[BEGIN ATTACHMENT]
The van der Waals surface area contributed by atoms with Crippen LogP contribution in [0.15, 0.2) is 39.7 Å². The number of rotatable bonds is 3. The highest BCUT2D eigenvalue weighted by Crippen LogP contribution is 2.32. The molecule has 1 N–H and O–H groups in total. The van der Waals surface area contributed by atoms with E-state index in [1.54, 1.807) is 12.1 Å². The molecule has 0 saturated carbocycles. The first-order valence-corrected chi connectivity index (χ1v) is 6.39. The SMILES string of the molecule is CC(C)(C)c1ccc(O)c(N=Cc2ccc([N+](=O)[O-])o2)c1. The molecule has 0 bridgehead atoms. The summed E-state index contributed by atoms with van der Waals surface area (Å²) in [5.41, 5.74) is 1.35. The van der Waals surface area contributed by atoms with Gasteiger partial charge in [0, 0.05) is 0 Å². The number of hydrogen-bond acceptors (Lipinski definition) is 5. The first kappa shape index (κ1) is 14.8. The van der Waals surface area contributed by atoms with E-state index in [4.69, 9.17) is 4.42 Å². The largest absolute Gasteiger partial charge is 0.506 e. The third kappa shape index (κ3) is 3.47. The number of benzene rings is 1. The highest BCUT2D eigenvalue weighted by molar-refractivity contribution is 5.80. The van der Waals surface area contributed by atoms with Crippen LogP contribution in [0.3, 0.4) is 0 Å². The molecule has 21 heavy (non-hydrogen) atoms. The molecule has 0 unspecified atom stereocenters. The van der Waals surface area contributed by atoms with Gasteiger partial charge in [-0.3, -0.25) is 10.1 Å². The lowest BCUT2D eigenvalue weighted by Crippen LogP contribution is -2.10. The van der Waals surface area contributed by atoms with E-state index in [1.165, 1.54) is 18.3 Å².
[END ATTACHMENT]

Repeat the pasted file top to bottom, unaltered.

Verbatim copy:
The van der Waals surface area contributed by atoms with Crippen LogP contribution in [0.15, 0.2) is 39.7 Å². The number of rotatable bonds is 3. The highest BCUT2D eigenvalue weighted by Crippen LogP contribution is 2.32. The molecule has 1 N–H and O–H groups in total. The van der Waals surface area contributed by atoms with E-state index in [1.54, 1.807) is 12.1 Å². The molecule has 0 saturated carbocycles. The first-order valence-corrected chi connectivity index (χ1v) is 6.39. The SMILES string of the molecule is CC(C)(C)c1ccc(O)c(N=Cc2ccc([N+](=O)[O-])o2)c1. The molecule has 0 bridgehead atoms. The summed E-state index contributed by atoms with van der Waals surface area (Å²) in [5.41, 5.74) is 1.35. The van der Waals surface area contributed by atoms with Gasteiger partial charge in [0, 0.05) is 0 Å². The number of hydrogen-bond acceptors (Lipinski definition) is 5. The first kappa shape index (κ1) is 14.8. The van der Waals surface area contributed by atoms with E-state index in [4.69, 9.17) is 4.42 Å². The largest absolute Gasteiger partial charge is 0.506 e. The third kappa shape index (κ3) is 3.47. The number of benzene rings is 1. The highest BCUT2D eigenvalue weighted by molar-refractivity contribution is 5.80. The van der Waals surface area contributed by atoms with Crippen LogP contribution in [0.3, 0.4) is 0 Å². The molecule has 21 heavy (non-hydrogen) atoms. The molecule has 0 unspecified atom stereocenters. The van der Waals surface area contributed by atoms with Gasteiger partial charge in [-0.3, -0.25) is 10.1 Å². The lowest BCUT2D eigenvalue weighted by Crippen LogP contribution is -2.10. The van der Waals surface area contributed by atoms with E-state index in [1.165, 1.54) is 18.3 Å².